Brand: E-MOX ® PRO
Company: ELANCO (BAYER)
CHEMICAL CLASS of the active ingredient(s):
PARASITES CONTROLLED* (spectrum of activity)
* Country-specific differences may apply: read the product label.
- Large strongyles: Strongylus vulgaris (adults and arterial stages); Strongylus edentatus (adults and visceral stages); Strongylus equinus (adults)Triodontophorus brevicauda (adults), Triodontophorus serratus (adults), Triodontophorus tenuicollis (adults), Craterostomum acuticaudatum (adults)
- Small strongyles: Adult and immature (fourth stage larvae) small strongyles or cyathostomes: Cyathostomum spp, Cylicocyclus spp, Cylicostephanus spp,
Cylicodontophorus spp, Gyalocephalus spp, etc. Is effective against (developing) intramucosal L4 stages of small strongyles. At eight weeks after treatment early (hypobiotic) EL3 stages of small strongyles are eliminated.
Pinworms (adults and larval stages): Oxyuris equi
- Ascarids (adults and larval stages): Parascaris equorum
- Hairworms (adults):Trichostrongylus axei
- Large-mouth stomach worms (adults): Habronema muscae
- Intestinal threadworms (adults): Strongyloides westeri
- Stomach bots: Oral and gastric stages of Gasterophilus spp, horse bot flies
Adult Tapeworms: Anoplocephala perfoliata, Paranoplocephaloides mamillana
*Can be slightly different in some countries: read the product label!
- 1g of product per 20 kg bodyweight (one 30 g syringe will treat a 600 kg horse): equivalent to 0.4 mg moxidectin per kg bodyweight (= 400 mcg/kg), 10 mg oxfendazole per kg bodyweight and 2.5 mg praziquantel per kg bodyweight.
- LD50 (acute oral) in rats: >5000 mg/kg (estimate calculated according to the WHO based on the moxidectin LD50)
- Estimated hazard class according to the WHO: not applicable for veterinary medicines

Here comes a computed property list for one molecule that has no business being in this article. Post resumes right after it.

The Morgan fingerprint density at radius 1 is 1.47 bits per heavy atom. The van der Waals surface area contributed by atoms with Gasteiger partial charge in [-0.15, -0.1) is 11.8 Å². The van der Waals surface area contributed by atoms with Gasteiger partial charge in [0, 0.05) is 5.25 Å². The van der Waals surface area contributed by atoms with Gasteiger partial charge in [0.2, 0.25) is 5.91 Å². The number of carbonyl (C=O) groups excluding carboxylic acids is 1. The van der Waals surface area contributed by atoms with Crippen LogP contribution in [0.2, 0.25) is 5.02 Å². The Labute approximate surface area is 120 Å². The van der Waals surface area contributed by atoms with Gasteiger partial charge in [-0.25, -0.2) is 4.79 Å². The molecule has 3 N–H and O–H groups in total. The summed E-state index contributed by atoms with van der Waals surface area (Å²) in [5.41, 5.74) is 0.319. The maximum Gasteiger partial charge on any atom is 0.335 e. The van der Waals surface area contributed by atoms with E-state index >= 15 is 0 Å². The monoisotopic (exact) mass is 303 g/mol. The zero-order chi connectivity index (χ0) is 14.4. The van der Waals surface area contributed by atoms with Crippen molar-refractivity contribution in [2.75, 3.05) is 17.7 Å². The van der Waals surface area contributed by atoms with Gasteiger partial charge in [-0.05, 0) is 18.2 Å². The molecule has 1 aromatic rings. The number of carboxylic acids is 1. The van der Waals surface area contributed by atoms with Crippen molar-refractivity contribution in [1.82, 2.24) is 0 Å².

Withholding periods (=withdrawal times) for meat & milk (country-specific differences may apply: read the product label)
- MEAT & OFFAL: AUS: 28 days
- MILK: Do not use in animals producing milk for human consumption
WARNING !!!: Never use on humans, dogs or cats
You may be interested in the following articles in this site dealing with the general safety of veterinary products:
- Safety for humans
- Safety for domestic animals
- Safety for the environment
- Hazard classifications of pesticides
Risk of resistance? YES
- Small strongyles (cyathostomes). Tolerance of small strongyles to macrocyclic lactones (e.g. ivermectin, moxidectin), manifested as a low but significant worm egg output after treatment (determined after fecal egg counts) is not yet widespread, but has been already reported in Europe (e.g. in the UK, Germany, Italy), the USA, and Brazil. Resistance of small strongyles to benzimidazoles (incl. oxfendazole) is widespread and frequent in Australia, USA, UK and Europe, Argentina, Chile, Uruguay, etc.
- Parascaris equorum. Cases of resistance to macrocyclic lactones (e.g. ivermectin, moxidectin) and to benzimidazoles have been reported as well (e.g. in the USA and Australia).
This means that if this product does not achieve the expected efficacy against the mentioned parasites, it may be due to resistance and not to incorrect use, which is usually the most frequent cause of product failure.
- Imidazothiazoles, mainly levamisole. Not approved for use in horses in many countries.
- Tetrahydropyrimidines, mainly pyrantel (limited spectrum of activity), but resistance cases have also been reported (e.g. Australia, USA, Brazil, Japan).
These alternative products may not be available in all countries, or may not be available as oral pastes or gels.
Are the active ingredients of this product ORIGINAL* or GENERICS**?
*Meaning that they are still patent protected and generics are not yet available
**Meaning that they have lost patent protection and may be acquired from manufacturers of generic active ingredients other than the holder of the original patent.